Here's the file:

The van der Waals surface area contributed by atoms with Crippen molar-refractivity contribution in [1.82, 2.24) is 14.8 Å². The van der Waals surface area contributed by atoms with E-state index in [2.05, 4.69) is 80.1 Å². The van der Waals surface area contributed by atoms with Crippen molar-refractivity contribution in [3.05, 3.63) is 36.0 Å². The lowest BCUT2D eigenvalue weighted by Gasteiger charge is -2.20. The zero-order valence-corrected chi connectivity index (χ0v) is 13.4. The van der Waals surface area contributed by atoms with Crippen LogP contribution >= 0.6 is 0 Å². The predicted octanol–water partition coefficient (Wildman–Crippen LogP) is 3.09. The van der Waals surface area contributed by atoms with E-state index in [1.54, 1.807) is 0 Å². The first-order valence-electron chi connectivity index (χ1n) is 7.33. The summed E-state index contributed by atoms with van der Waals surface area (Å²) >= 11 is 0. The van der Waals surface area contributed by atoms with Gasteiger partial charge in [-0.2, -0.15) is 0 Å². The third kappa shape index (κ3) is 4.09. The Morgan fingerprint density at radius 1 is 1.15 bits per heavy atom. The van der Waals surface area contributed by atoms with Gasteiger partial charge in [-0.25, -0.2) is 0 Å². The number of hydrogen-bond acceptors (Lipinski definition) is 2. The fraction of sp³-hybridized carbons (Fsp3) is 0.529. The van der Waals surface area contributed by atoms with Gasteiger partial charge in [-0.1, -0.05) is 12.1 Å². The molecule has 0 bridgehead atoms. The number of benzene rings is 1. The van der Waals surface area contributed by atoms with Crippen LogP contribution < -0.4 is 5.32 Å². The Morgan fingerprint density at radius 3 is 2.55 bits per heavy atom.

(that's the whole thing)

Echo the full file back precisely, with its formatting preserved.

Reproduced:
The van der Waals surface area contributed by atoms with Crippen molar-refractivity contribution in [1.82, 2.24) is 14.8 Å². The van der Waals surface area contributed by atoms with E-state index in [2.05, 4.69) is 80.1 Å². The van der Waals surface area contributed by atoms with Crippen molar-refractivity contribution in [3.05, 3.63) is 36.0 Å². The lowest BCUT2D eigenvalue weighted by Gasteiger charge is -2.20. The zero-order valence-corrected chi connectivity index (χ0v) is 13.4. The van der Waals surface area contributed by atoms with Crippen LogP contribution >= 0.6 is 0 Å². The predicted octanol–water partition coefficient (Wildman–Crippen LogP) is 3.09. The van der Waals surface area contributed by atoms with E-state index in [1.54, 1.807) is 0 Å². The first-order valence-electron chi connectivity index (χ1n) is 7.33. The summed E-state index contributed by atoms with van der Waals surface area (Å²) >= 11 is 0. The van der Waals surface area contributed by atoms with Gasteiger partial charge in [-0.2, -0.15) is 0 Å². The third kappa shape index (κ3) is 4.09. The Morgan fingerprint density at radius 1 is 1.15 bits per heavy atom. The van der Waals surface area contributed by atoms with Gasteiger partial charge in [-0.25, -0.2) is 0 Å². The number of hydrogen-bond acceptors (Lipinski definition) is 2. The fraction of sp³-hybridized carbons (Fsp3) is 0.529. The van der Waals surface area contributed by atoms with Gasteiger partial charge in [-0.1, -0.05) is 12.1 Å². The molecule has 0 bridgehead atoms. The number of benzene rings is 1. The van der Waals surface area contributed by atoms with Crippen LogP contribution < -0.4 is 5.32 Å². The Morgan fingerprint density at radius 3 is 2.55 bits per heavy atom.